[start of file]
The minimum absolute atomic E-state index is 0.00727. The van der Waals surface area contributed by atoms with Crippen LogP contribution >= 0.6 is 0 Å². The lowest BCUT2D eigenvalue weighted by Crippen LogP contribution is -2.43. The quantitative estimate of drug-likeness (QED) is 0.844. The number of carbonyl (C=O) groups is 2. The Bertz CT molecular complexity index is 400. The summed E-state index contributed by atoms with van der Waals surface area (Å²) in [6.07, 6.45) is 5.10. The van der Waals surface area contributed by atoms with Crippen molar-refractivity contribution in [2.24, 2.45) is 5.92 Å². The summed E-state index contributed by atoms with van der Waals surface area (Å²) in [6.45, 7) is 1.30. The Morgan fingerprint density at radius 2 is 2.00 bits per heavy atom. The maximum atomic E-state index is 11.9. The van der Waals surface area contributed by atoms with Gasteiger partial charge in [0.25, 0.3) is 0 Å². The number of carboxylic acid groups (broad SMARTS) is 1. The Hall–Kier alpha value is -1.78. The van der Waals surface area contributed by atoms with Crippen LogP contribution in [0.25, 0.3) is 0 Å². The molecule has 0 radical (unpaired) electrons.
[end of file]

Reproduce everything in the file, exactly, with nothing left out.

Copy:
The minimum absolute atomic E-state index is 0.00727. The van der Waals surface area contributed by atoms with Crippen LogP contribution >= 0.6 is 0 Å². The lowest BCUT2D eigenvalue weighted by Crippen LogP contribution is -2.43. The quantitative estimate of drug-likeness (QED) is 0.844. The number of carbonyl (C=O) groups is 2. The Bertz CT molecular complexity index is 400. The summed E-state index contributed by atoms with van der Waals surface area (Å²) in [6.07, 6.45) is 5.10. The van der Waals surface area contributed by atoms with Crippen molar-refractivity contribution in [2.24, 2.45) is 5.92 Å². The summed E-state index contributed by atoms with van der Waals surface area (Å²) in [6.45, 7) is 1.30. The Morgan fingerprint density at radius 2 is 2.00 bits per heavy atom. The maximum atomic E-state index is 11.9. The van der Waals surface area contributed by atoms with Gasteiger partial charge in [0.25, 0.3) is 0 Å². The number of carboxylic acid groups (broad SMARTS) is 1. The Hall–Kier alpha value is -1.78. The van der Waals surface area contributed by atoms with Crippen LogP contribution in [0.25, 0.3) is 0 Å². The molecule has 0 radical (unpaired) electrons.